On January 15, 2013, I presented a webcast on Energy Central titled, “Geomagnetic Disturbances and their Impacts on Power Transformers”. You can view the presentation here.
The presentation generated many questions from the audience that I did not have time to address. This blog post addresses a few of those questions. Stay tuned for more blog posts with more questions and answers.
Question: What is the average age of power transformers in the US?
Answer: According to Hartford Steam Boiler, the average age of power transformers in the United States is approximately 40 plus years.
Question: What is IEEE doing about Geomagnetically Induced Currents (GIC) currents in transformers?
Answer: IEEE initiated a task force last year to look at GIC and determine its impact on transformers and the network. The purpose of the task force is to de-mystify issues surrounding GMD and the resulting GIC, present an accurate evaluation on the impacts of the GMD/GIC phenomena on equipment and networks and present a series of mitigating actions based on expert knowledge. Siemens is participating directly in this task force and others in conjunction with NERC.
Question: When will the IEEE task force report be issued?
Answer: NERC issued an interim whitepaper on GIC system impacts in January 2012. An expanded NERC task force is working on system reliability tool developments to deal with GMD impacts during storms and system planning tools to determine proper system configurations and mitigating measures.
The tool development is scheduled for completion by June 2014. Although that deadline is very aggressive, it is expected that the tool development and further GIC research will continue beyond that date.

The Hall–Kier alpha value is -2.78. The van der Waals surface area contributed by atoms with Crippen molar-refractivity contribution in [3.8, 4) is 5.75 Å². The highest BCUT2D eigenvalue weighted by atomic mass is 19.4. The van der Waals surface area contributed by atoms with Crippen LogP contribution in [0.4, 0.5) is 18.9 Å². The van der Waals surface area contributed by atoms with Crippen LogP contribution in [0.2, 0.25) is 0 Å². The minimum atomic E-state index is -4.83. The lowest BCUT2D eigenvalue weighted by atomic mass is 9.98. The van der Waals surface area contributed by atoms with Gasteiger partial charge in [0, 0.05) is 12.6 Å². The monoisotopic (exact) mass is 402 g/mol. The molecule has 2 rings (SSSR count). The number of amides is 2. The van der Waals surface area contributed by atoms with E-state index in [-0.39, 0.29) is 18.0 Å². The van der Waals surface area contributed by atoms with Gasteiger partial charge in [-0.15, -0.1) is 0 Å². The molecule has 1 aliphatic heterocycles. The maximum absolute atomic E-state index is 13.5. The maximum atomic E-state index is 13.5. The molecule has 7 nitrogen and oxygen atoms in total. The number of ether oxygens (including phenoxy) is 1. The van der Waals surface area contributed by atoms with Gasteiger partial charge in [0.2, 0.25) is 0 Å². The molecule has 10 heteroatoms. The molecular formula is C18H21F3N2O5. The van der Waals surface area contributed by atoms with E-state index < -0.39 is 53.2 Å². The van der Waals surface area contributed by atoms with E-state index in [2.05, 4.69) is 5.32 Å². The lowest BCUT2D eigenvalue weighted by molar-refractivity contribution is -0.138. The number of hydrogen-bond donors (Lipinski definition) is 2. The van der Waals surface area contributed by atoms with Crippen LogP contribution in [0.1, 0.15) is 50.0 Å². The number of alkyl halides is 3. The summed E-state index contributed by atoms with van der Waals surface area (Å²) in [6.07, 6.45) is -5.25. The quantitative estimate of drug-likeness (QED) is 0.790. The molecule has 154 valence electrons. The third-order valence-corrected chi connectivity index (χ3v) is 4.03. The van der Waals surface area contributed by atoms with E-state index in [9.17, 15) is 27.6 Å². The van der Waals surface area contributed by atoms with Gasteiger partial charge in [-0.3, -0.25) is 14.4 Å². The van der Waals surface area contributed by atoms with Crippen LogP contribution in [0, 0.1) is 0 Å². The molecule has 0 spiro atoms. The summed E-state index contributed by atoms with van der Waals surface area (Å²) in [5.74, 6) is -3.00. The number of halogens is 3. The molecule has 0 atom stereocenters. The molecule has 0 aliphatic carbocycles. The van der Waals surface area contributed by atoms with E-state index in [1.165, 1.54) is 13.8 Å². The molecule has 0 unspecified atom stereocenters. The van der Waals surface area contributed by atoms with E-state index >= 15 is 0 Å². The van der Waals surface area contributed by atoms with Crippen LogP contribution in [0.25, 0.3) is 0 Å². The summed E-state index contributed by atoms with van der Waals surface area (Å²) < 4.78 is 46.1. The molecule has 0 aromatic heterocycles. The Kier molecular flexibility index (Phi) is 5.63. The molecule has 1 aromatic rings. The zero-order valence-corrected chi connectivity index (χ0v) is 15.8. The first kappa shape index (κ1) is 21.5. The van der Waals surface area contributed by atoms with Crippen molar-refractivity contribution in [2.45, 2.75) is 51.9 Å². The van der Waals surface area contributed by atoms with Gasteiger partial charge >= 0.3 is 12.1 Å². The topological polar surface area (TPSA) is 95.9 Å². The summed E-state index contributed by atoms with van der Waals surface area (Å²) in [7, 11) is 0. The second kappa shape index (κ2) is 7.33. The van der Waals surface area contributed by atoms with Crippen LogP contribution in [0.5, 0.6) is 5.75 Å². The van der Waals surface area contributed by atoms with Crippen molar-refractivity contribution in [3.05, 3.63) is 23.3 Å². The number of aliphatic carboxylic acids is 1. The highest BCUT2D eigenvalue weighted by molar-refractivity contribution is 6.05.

IEEE-PES will be publishing a position paper on GIC equipment impacts, which will be presented at the GIC SuperSession of the 2013 Summer Power Meeting.
Question: What language should utilities put into transformer specifications to meet NERC requirements to address GMD in their specifications?
Answer: Specification of transformer’s GIC requirement is straight-forward — number of dc amps expected to flow in transformer neutral for a maximum (not continuous) duration.
However, development of the GMD storm scenario and system simulations to determine the amount of dc coupled into specific transmission locations is quite onerous.
In addition, it is important to note that the typical storm scenario is composed of many hours of low-level GIC flows, while the peak GIC pulse of concern has limited duration. Peak GICs have been observed for durations as short as a fraction of a minute, up to a maximum of only a few (3-5) minutes.
Question: FERC/NERC has backed off standards. Is that due to the complexity of the technology and determination of where to apply it?
Answer: Siemens has been working closely with FERC and NERC as well as IEEE and others to assist with practical approaches to dealing with GIC. There is certainly a lot of complexity involved. IEEE is actively working on the development of applicable standards for transformers.
Question: My understanding of the webinar material is that Siemens would not expect wide-spread, short-term failure of generator step-up transformer (GSU’s) during a GMD. Correct?
Answer: This is correct. Of course, certain mitigation processes are recommended by NERC to avoid problems with system voltage collapse or relay mis-operation, which may be caused by wide-spread transformer saturation. However, in the case of saturation during a short duration GIC pulse, the transformer itself will not be harmed.